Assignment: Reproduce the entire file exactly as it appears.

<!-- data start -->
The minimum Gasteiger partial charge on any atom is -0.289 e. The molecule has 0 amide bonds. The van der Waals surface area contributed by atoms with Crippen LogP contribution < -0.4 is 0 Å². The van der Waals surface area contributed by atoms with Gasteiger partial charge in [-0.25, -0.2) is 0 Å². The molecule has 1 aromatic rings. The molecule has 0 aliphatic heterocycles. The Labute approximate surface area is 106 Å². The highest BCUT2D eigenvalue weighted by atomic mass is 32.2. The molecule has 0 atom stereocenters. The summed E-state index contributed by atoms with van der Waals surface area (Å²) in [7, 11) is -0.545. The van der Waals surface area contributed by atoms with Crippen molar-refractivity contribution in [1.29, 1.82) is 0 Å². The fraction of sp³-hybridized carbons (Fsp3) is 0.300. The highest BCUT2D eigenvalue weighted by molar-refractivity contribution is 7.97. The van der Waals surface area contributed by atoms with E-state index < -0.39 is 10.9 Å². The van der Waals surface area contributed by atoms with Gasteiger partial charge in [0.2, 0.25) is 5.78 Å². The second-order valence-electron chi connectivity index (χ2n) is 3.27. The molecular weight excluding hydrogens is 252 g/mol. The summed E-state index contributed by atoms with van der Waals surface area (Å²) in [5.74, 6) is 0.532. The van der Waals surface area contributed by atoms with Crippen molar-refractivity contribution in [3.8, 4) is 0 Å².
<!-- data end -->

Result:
The minimum Gasteiger partial charge on any atom is -0.289 e. The molecule has 0 amide bonds. The van der Waals surface area contributed by atoms with Crippen LogP contribution < -0.4 is 0 Å². The van der Waals surface area contributed by atoms with Gasteiger partial charge in [-0.25, -0.2) is 0 Å². The molecule has 1 aromatic rings. The molecule has 0 aliphatic heterocycles. The Labute approximate surface area is 106 Å². The highest BCUT2D eigenvalue weighted by atomic mass is 32.2. The molecule has 0 atom stereocenters. The summed E-state index contributed by atoms with van der Waals surface area (Å²) in [7, 11) is -0.545. The van der Waals surface area contributed by atoms with Crippen molar-refractivity contribution in [1.29, 1.82) is 0 Å². The fraction of sp³-hybridized carbons (Fsp3) is 0.300. The highest BCUT2D eigenvalue weighted by molar-refractivity contribution is 7.97. The van der Waals surface area contributed by atoms with E-state index < -0.39 is 10.9 Å². The van der Waals surface area contributed by atoms with Gasteiger partial charge in [0.2, 0.25) is 5.78 Å². The second-order valence-electron chi connectivity index (χ2n) is 3.27. The molecular weight excluding hydrogens is 252 g/mol. The summed E-state index contributed by atoms with van der Waals surface area (Å²) in [5.74, 6) is 0.532. The van der Waals surface area contributed by atoms with Crippen molar-refractivity contribution in [3.8, 4) is 0 Å².